Instil a culture of accountability

Share this

Instil a culture of accountability

WHEN something goes wrong in the family, the first question asked by most parents would be, “Who did this?” It is often followed by a series of harsh words and irrational behaviour.

When things don’t go their way, many parents go on the “blame” mode and start looking for the offenders. Once identified, they move on to the “scolding” phase.

However, from the “offender’s” point of view, there’s no lesson to be learnt.

When parents get angry, children become scared. They end up learning to cover their mistakes for fear of being punished. They may even lie to cover their tracks. What’s worse, they may even blame others just to get out of trouble.

Clearly, this is a lose-lose scenario for both parents and children. Fortunately, we can reverse the situation by creating an accountability culture at home.

James Lehman, creator of The Total Transformation Child Behaviour programme, calls this a “culture of accountability”.

It essentially means this: each person in the family is responsible for their own action and behaviour. Each person is responsible for following the rules and expectations set by the parents. Each person is responsible for how they respond to stressful or frustrating situations.

However, many people don’t want to be held accountable for their action, children included. This is especially true if they perceive that they had not be treated fairly. This is when blaming others seems a more viable option.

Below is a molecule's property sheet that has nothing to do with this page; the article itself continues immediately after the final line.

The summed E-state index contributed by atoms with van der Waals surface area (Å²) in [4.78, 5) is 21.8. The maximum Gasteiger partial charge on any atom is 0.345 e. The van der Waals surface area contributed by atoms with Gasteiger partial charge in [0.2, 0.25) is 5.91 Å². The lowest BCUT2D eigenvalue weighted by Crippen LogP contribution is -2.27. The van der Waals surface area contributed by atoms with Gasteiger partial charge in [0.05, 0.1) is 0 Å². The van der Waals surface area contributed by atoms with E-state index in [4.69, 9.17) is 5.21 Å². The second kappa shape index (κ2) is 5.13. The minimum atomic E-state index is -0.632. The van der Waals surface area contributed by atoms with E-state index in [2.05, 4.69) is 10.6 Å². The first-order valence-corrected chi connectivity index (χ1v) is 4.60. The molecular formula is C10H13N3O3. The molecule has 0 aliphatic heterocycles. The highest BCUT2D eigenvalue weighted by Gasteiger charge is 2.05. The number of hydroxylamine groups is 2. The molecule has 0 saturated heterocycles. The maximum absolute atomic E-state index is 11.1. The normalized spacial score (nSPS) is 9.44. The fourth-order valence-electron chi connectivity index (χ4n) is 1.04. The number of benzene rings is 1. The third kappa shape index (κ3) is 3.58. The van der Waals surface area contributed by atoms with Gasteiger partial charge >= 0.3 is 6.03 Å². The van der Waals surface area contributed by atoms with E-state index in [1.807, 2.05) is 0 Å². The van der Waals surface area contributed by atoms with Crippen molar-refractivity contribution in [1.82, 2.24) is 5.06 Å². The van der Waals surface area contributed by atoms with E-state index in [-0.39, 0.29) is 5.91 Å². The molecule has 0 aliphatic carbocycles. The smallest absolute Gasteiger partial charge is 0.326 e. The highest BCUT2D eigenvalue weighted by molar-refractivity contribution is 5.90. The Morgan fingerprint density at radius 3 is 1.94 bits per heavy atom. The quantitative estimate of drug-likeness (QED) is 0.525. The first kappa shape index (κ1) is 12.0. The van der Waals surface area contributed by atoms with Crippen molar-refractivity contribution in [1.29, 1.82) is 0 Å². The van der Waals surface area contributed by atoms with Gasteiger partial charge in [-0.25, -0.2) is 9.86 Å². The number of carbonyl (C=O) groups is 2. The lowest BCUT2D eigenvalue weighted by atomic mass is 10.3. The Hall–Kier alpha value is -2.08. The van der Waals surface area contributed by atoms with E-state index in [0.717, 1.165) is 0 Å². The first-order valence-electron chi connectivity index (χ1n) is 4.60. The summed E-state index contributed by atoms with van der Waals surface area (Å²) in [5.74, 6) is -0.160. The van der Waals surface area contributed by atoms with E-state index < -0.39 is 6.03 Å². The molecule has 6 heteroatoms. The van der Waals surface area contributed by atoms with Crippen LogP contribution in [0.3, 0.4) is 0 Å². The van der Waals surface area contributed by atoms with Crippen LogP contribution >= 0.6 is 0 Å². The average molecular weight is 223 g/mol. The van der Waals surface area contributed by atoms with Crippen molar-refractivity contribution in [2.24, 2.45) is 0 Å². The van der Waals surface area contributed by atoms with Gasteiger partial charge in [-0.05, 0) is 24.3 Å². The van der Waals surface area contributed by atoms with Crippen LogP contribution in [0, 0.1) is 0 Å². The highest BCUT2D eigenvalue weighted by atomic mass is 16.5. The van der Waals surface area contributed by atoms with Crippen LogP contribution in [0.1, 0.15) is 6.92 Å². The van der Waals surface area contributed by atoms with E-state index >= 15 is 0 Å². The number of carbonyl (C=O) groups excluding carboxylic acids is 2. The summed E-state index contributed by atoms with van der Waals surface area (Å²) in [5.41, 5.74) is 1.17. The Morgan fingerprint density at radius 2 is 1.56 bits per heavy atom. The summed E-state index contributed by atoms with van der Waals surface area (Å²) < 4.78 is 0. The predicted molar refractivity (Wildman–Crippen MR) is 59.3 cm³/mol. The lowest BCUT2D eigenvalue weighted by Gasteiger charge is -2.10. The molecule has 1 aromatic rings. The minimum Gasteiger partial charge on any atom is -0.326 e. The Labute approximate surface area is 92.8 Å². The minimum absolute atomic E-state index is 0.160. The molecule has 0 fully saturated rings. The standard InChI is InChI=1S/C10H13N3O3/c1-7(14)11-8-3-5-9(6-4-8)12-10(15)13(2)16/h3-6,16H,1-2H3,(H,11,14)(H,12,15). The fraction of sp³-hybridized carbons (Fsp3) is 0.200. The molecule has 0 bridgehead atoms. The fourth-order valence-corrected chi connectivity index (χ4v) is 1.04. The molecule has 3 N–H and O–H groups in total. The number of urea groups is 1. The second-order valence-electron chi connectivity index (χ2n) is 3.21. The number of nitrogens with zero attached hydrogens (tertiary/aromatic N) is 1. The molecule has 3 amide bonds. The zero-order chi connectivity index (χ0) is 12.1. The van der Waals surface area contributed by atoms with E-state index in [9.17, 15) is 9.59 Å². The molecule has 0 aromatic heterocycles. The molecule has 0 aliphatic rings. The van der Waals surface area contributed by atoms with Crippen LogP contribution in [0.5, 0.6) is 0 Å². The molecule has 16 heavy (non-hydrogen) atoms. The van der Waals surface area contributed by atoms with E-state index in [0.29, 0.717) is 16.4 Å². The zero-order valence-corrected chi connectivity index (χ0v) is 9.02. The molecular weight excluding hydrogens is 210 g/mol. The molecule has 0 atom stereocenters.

There are many ways to instil this accountability culture at home.

But first, parents must reflect on their own behaviour when under pressure. Are we too quick to judge others? Do we easily lose our temper at the smallest thing? Are we careless with our words in our moments of rage? All these and more will likely create a “fear culture”.

Secondly, the whole family must understand the concept (and process) of accountability and responsibility.

Imagine we’re at work and our job is to ensure that no defective products are delivered to the customers. However, due to our carelessness, a customer returns a broken product.

Yes, we could come up with many reasons why it happened, but it’s unlikely that the customer would be interested or even care.

If it happens too many times, we may even lose our job. What we should do instead is take full responsibility. Apologise to the customer and improve the checking process. Done right, the incident could even lead to increasing the customer’s loyalty.

The same spirit can be introduced at home. When a child makes a mistake, encourage him/her to take responsibility and be accountable for it. Avoid the urge to blame or scold, especially if the mistakes are unintentional.

Our children will end up respecting and listening to us more than before. Such is the power of accountability. A harmonious home can then be created from where our children will grow into responsible adults.

Share this